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Author Sina Kim; Hye Seon Sagong; Jae Cheol Kong; Jun-Yong Choi; Myeong Soo Lee; Wieland, L.S.; Manheimer, E.; Byung-Cheul Shin url  doi
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  Title Randomised clinical trials on acupuncture in the Korean literature: bibliometric analysis and methodological quality Type of Study Journal Article
  Year 2014 Publication Acupuncture in Medicine Abbreviated Journal Acupuncture Med  
  Volume 32 Issue 2 Pages 160-166  
  Keywords Acupuncture -- Methods; Randomized Controlled Trials -- Korea; Research Methodology; Quality Assessment; Korea; Systematic Review; Descriptive Statistics; Human; Bias (Research); Study Design; Bibliometrics; Serial Publications; Sample Size; Disease -- Classification; Funding Source  
  Abstract Objective Acupuncture systematic reviewers have increasingly searched Chinese databases and journals to identify eligible randomised clinical trials (RCTs). However, reviewers have infrequently searched for eligible RCTs in Korean databases and journals. This study aimed to identify difficult to locate acupuncture RCTs in Korean databases and journals and to assess the characteristics and quality of the identified RCTs. Methods Eleven electronic databases and seven journals were searched up to December 2012. All RCTs using needle acupuncture were considered for inclusion. Key study characteristics were extracted and risk of bias was assessed using the Cochrane Collaboration tool. Results One hundred and forty-three publications met our inclusion criteria. Acupuncture RCTs in the Korean literature emerged in the mid-1990s and increased in the mid-2000s. Diverse methods of acupuncture were used, including some methods unique to Korea (eg, Saam acupuncture). The largest proportion of trials evaluated acupuncture for musculoskeletal conditions (27.3%). The mean sample size was 44.3±25.3 per trial. Random sequence generation methods were reported in 44.8% of the RCTs, whereas only 11.9% reported methods of allocation concealment. A low proportion of trials reported participant blinding (32.9%) and outcome assessment blinding (18.9%). Conclusions Korean acupuncture trials, many of which evaluate acupuncture styles unique to Korea, are typically omitted from systematic reviews of acupuncture, resulting in the potential for language bias. The development of this database of difficult to locate Korean trials, which includes English language translations of abstracts, will enable these trials of varying quality to be assessed for inclusion in future acupuncture systematic reviews.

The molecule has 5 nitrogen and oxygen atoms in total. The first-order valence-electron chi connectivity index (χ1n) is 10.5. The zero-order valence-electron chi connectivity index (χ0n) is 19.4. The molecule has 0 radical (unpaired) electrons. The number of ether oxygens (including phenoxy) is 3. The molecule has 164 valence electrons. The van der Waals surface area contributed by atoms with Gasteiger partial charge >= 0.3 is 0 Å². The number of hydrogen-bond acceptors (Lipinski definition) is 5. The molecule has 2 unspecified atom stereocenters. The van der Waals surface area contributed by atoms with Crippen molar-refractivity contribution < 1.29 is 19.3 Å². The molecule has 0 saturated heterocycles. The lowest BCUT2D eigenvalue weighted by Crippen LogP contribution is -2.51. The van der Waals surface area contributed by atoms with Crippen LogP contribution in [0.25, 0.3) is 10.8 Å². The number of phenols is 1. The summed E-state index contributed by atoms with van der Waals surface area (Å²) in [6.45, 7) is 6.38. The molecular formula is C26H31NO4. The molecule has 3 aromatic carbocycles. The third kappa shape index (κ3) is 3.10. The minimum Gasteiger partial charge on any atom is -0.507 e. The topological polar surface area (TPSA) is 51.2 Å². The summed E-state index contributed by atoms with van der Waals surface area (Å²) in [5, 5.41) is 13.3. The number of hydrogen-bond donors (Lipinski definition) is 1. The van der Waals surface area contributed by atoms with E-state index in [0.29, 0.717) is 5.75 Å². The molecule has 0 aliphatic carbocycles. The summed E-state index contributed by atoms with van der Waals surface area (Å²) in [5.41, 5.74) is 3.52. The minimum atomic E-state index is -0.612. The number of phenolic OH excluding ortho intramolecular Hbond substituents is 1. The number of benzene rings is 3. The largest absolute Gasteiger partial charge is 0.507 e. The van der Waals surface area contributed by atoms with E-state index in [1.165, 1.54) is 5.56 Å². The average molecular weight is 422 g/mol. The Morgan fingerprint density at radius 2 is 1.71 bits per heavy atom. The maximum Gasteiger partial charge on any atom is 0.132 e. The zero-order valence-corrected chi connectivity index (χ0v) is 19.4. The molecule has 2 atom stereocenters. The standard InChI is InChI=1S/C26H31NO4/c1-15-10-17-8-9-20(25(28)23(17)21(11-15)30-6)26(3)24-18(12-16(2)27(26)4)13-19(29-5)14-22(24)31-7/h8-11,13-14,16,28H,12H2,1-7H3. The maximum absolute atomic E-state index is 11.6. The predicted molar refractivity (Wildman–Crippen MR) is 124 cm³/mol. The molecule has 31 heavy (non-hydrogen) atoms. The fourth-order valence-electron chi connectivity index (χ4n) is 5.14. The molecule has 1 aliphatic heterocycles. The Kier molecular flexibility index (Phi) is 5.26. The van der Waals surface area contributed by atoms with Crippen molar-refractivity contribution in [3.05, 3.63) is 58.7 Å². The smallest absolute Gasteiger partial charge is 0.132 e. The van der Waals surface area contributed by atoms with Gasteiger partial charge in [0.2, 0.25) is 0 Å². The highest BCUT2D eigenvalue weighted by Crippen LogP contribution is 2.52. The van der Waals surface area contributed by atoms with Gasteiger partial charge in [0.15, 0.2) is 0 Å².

Address Center for Integrative Medicine, University of Maryland School of Medicine, Baltimore, Maryland, USA  
  Publisher BMJ Publishing Group
  Language Number of Treatments  
  Treatment Follow-up Frequency Number of Participants  
  Time in Treatment Condition
  Disease Category OCSI Score  
  Notes Accession Number: 103927545. Language: English. Entry Date: 20140411. Revision Date: 20150710. Publication Type: Journal Article; research; systematic review; tables/charts. Journal Subset: Alternative/Complementary Therapies; Editorial Board Reviewed; Europe; Expert Peer Reviewed; Peer Reviewed; UK & Ireland. Special Interest: Evidence-Based Practice. Grant Information: This study was partially funded by grant no. R24 AT001293 from the National Center for Complementary and Alternative Medicine (NCCAM) of the US National Institutes of Health.. NLM UID: 9304117. Approved no  
  Call Number OCOM @ refbase @ 103927545 Serial 2392  
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